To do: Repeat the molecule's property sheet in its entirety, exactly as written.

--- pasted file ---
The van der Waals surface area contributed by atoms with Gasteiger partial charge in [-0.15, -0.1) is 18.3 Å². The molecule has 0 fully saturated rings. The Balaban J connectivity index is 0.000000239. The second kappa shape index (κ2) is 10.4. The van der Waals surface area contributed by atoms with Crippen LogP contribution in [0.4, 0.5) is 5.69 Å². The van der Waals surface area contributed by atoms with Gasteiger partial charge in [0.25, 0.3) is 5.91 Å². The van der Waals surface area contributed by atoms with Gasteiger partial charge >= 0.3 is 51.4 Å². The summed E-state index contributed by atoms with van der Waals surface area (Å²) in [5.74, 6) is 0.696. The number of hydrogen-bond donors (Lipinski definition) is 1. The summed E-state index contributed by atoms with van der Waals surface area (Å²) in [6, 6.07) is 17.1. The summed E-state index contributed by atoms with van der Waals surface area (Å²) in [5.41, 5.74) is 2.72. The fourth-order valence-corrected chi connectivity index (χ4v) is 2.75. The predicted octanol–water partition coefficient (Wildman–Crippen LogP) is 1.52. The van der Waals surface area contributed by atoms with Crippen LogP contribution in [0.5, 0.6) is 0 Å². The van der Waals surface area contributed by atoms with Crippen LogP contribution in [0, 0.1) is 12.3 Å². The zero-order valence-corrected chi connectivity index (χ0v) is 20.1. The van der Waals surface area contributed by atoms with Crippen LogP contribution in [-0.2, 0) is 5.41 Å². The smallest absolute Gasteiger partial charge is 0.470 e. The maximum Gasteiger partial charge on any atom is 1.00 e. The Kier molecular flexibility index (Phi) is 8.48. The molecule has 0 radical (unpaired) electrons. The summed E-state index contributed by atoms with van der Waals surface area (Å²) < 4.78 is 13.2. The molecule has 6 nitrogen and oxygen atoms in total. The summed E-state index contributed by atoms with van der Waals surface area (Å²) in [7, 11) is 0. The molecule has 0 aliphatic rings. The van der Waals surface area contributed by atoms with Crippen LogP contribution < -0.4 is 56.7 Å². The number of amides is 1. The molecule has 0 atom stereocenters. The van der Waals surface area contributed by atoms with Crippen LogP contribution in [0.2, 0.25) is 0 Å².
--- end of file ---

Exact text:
The van der Waals surface area contributed by atoms with Gasteiger partial charge in [-0.15, -0.1) is 18.3 Å². The molecule has 0 fully saturated rings. The Balaban J connectivity index is 0.000000239. The second kappa shape index (κ2) is 10.4. The van der Waals surface area contributed by atoms with Crippen LogP contribution in [0.4, 0.5) is 5.69 Å². The van der Waals surface area contributed by atoms with Gasteiger partial charge in [0.25, 0.3) is 5.91 Å². The van der Waals surface area contributed by atoms with Gasteiger partial charge >= 0.3 is 51.4 Å². The summed E-state index contributed by atoms with van der Waals surface area (Å²) in [5.74, 6) is 0.696. The number of hydrogen-bond donors (Lipinski definition) is 1. The summed E-state index contributed by atoms with van der Waals surface area (Å²) in [6, 6.07) is 17.1. The summed E-state index contributed by atoms with van der Waals surface area (Å²) in [5.41, 5.74) is 2.72. The fourth-order valence-corrected chi connectivity index (χ4v) is 2.75. The predicted octanol–water partition coefficient (Wildman–Crippen LogP) is 1.52. The van der Waals surface area contributed by atoms with Crippen LogP contribution in [0.5, 0.6) is 0 Å². The van der Waals surface area contributed by atoms with Crippen LogP contribution in [0, 0.1) is 12.3 Å². The zero-order valence-corrected chi connectivity index (χ0v) is 20.1. The van der Waals surface area contributed by atoms with Crippen LogP contribution in [-0.2, 0) is 5.41 Å². The smallest absolute Gasteiger partial charge is 0.470 e. The maximum Gasteiger partial charge on any atom is 1.00 e. The Kier molecular flexibility index (Phi) is 8.48. The molecule has 0 radical (unpaired) electrons. The summed E-state index contributed by atoms with van der Waals surface area (Å²) < 4.78 is 13.2. The molecule has 6 nitrogen and oxygen atoms in total. The summed E-state index contributed by atoms with van der Waals surface area (Å²) in [7, 11) is 0. The molecule has 0 aliphatic rings. The van der Waals surface area contributed by atoms with Crippen LogP contribution < -0.4 is 56.7 Å². The number of amides is 1. The molecule has 0 atom stereocenters. The van der Waals surface area contributed by atoms with Crippen LogP contribution in [0.2, 0.25) is 0 Å².